Danny O’Quinn (Univ. of Guelph) will give a talk entitled “Shylocks: Anti-Semitism, Pugilism and the Repertoire of Theatrical Violence” on Monday, February 22 at 3:30pm in the Lindsay Young Auditorium, Hodges at the University of Tennessee, Knoxville. This talk is part of The UT Humanities Center Fourth Annual Distinguished Lecture Series.
O’Quinn tracks the career of the great eighteenth-century Jewish fighter Daniel Mendoza, the “Star of Jerusalem,” and his triumphs over the conspicuously English boxer Richard Humphries both before and after the French Revolution. The lecture explores the degree to which Mendoza’s acts were both conditioned by and aimed at ethnic stereotypes found on the Georgian stage. In startling ways, Mendoza was locked in endless rounds with Shakespeare’s Shylock himself.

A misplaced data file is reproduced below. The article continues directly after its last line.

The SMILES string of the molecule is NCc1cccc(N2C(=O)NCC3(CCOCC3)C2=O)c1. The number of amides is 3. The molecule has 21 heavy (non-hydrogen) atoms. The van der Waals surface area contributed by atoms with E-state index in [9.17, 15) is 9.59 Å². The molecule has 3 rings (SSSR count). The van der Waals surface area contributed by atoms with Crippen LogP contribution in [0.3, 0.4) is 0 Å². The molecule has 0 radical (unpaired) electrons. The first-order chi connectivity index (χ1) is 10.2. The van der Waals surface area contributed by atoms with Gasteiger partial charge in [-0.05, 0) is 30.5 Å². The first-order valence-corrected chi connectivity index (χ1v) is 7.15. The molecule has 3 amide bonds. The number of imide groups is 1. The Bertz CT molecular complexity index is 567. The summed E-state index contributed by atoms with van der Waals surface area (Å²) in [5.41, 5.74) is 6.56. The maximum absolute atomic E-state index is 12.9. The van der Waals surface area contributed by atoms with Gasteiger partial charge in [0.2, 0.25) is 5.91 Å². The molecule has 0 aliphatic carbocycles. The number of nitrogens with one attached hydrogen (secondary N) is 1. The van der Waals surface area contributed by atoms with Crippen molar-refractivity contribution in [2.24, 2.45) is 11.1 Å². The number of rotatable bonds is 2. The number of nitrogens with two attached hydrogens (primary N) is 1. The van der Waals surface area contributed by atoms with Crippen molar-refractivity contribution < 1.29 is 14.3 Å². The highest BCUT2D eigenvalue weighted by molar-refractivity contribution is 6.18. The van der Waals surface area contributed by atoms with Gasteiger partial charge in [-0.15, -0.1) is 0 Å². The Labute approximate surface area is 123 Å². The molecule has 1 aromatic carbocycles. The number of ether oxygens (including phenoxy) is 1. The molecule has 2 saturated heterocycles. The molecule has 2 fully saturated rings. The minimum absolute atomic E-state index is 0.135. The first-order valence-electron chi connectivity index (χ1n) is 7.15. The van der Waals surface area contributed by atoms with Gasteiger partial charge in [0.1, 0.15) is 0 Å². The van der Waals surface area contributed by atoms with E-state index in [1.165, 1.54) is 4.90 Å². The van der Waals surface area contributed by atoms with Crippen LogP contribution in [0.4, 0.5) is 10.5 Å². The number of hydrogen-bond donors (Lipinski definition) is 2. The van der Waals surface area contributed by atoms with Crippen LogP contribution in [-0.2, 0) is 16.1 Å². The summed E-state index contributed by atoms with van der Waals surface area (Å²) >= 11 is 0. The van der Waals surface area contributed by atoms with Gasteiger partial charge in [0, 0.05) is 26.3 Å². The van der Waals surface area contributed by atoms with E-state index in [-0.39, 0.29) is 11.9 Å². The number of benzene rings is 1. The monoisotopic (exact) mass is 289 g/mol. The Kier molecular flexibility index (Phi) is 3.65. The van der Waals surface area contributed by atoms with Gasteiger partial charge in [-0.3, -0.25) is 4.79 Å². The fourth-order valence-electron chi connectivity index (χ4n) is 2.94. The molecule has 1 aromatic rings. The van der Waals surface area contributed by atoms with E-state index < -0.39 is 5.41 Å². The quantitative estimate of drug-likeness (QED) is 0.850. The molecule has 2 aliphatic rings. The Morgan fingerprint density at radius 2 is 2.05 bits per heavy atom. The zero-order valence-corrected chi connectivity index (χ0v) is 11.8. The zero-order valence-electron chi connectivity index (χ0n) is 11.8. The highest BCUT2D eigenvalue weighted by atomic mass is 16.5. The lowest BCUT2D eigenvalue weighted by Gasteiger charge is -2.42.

Daniel O’Quinn is the author of Entertaining Crisis in the Atlantic Imperium (Johns Hopkins, 2011) and Staging Governance: Theatrical Imperialism in London, 1770-1800 (Johns Hopkins, 2005). Both are richly researched works of performance history that show how theatrical performance, in conjunction with newspapers, articulated the scripts of British liberty, masculinity, sociability, and sovereignty in a global colonial age. He is currently at work on a third installment in this inquiry, After Peace, which turns to the interactions between Britain and the Ottoman empire. This new study, enriched by his editorial work on The Travels of Mirza Abu Taleb Khan, Lady Elizabeth Craven’s A Journey through the Crimea to Constantinople, and Lady Mary Wortley Montagu’s The Turkish Embassy Letters, will be of great interest to scholars in English, Theatre, Religious Studies, Islamic Studies, and History.